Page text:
Schiff: Trump's Misconduct Cannot Be Decided At The Ballot Box, For We Cannot Be Assured He Can Fairly Win | Video | RealClearPolitics

Schiff: Trump's Misconduct Cannot Be Decided At The Ballot Box, For We Cannot Be Assured He Can Fairly Win

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In his opening remarks at the Senate impeachment trial today, Rep. Adam Schiff (D-CA) argued President Trump believes "he's above the law" and a vote cannot be decided at the 2020 ballot box because we can't be sure that vote will be fairly won.

"The president's misconduct cannot be decided at the ballot box, for we cannot be assured that the vote will be fairly won," he said.

SCHIFF: On the basis of this egregious misconduct, the House of Representatives returned two articles of impeachment against the president. First charging the president... the power among the, of the presidency to solicit foreign interference in the upcoming presidential election for his personal political benefit. And second, that President Trump obstructed an impeachment inquiry into that abuse of power in order to cover up his misconduct. The House did not take this extraordinary step lightly. As we will discuss, impeachment exists for cases in which the conduct of the president rises beyond mere policies disputes to be decided otherwise and without urgency at the ballot box.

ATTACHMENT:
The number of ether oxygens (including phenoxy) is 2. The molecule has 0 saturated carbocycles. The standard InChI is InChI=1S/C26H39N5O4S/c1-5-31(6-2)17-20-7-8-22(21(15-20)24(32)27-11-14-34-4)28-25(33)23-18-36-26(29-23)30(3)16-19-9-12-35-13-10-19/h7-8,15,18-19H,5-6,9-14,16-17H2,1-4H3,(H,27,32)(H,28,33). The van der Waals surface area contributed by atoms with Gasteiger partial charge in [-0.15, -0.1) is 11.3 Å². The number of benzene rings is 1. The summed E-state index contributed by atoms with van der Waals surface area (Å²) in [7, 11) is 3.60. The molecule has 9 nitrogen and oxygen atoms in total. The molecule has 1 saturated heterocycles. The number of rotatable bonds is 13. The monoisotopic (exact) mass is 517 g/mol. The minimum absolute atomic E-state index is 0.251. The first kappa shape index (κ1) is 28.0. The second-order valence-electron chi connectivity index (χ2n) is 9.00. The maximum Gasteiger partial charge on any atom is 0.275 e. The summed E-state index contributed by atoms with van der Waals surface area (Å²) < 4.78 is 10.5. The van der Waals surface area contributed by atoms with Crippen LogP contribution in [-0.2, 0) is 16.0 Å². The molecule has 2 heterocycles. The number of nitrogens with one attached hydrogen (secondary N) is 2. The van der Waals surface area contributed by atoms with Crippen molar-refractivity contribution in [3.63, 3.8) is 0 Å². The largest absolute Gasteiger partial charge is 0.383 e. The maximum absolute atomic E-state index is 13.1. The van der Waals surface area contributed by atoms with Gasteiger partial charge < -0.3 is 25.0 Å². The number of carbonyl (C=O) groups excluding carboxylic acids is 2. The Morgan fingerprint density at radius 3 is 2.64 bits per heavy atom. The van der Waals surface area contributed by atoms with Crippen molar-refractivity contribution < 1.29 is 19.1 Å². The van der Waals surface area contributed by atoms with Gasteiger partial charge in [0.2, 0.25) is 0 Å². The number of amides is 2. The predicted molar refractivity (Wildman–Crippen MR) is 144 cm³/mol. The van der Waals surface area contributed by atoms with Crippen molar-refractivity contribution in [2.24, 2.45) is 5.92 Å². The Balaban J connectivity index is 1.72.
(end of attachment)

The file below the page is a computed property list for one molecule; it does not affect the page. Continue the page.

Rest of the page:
Instead, we are here today to consider a much more grave matter and that is an attempt to use the powers of the presidency to cheat in an election. For precisely this reason, the president’s misconduct cannot be decided at the ballot box, for we cannot be assured that the vote will be fairly won. In corruptly using his office to gain a political advantage and abusing the powers of that office in such a way to jeopardize our national security and the integrity of our elections, in obstructing the investigation into his own wrongdoing, the president has shown that he believes that he’s above the law and scornful of constraint. As we saw yesterday on the screen that under Article Two, he could do anything he wants.

Moreover, given the seriousness of the conduct at issue and its persistence, this matter cannot and must not be decided by the courts, which apart from the presence of the chief justice here today are given no role in impeachments in either the House or the Senate. Being drawn into litigation, taking many months or years to complete would provide the president with an opportunity to continue his misconduct. He would remain secure in the knowledge that he may tie up the Congress in the courts indefinitely, as he has with Don McGahn rendering the impeachment power effectively meaningless. We also took this step with the knowledge that this was not the first time the president solicited foreign interference in our elections. In 2016 then candidate Trump implored Russia to hack his opponent’s email accounts, something that the Russian military agency did only hours later, only hours later. When the president said, Hey, Russia, if you’re listening, they were listening. Only hours later they hacked his opponent’s campaign. And the president has made it clear, this would also not be the last time. Asking China only recently to join Ukraine in investigating his political opponent.


Watch Schiff's full argument:



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